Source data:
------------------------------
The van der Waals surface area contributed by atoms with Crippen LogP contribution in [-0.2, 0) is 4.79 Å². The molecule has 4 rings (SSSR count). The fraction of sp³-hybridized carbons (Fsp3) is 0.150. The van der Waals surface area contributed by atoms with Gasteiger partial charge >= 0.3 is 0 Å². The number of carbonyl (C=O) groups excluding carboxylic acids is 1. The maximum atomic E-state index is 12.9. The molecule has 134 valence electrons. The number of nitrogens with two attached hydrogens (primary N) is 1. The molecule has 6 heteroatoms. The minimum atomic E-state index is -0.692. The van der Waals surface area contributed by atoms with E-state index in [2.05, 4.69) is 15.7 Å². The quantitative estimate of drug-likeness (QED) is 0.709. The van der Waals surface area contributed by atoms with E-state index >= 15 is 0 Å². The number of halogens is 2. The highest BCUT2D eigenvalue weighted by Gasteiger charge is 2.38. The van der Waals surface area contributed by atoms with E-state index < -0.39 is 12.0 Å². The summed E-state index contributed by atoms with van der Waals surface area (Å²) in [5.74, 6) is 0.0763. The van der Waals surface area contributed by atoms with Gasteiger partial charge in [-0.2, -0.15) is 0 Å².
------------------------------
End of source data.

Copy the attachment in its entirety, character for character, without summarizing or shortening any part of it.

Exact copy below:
The van der Waals surface area contributed by atoms with Crippen LogP contribution in [-0.2, 0) is 4.79 Å². The molecule has 4 rings (SSSR count). The fraction of sp³-hybridized carbons (Fsp3) is 0.150. The van der Waals surface area contributed by atoms with Gasteiger partial charge >= 0.3 is 0 Å². The number of carbonyl (C=O) groups excluding carboxylic acids is 1. The maximum atomic E-state index is 12.9. The molecule has 134 valence electrons. The number of nitrogens with two attached hydrogens (primary N) is 1. The molecule has 6 heteroatoms. The minimum atomic E-state index is -0.692. The van der Waals surface area contributed by atoms with E-state index in [2.05, 4.69) is 15.7 Å². The quantitative estimate of drug-likeness (QED) is 0.709. The van der Waals surface area contributed by atoms with E-state index >= 15 is 0 Å². The number of halogens is 2. The highest BCUT2D eigenvalue weighted by Gasteiger charge is 2.38. The van der Waals surface area contributed by atoms with E-state index < -0.39 is 12.0 Å². The summed E-state index contributed by atoms with van der Waals surface area (Å²) in [5.74, 6) is 0.0763. The van der Waals surface area contributed by atoms with Gasteiger partial charge in [-0.2, -0.15) is 0 Å².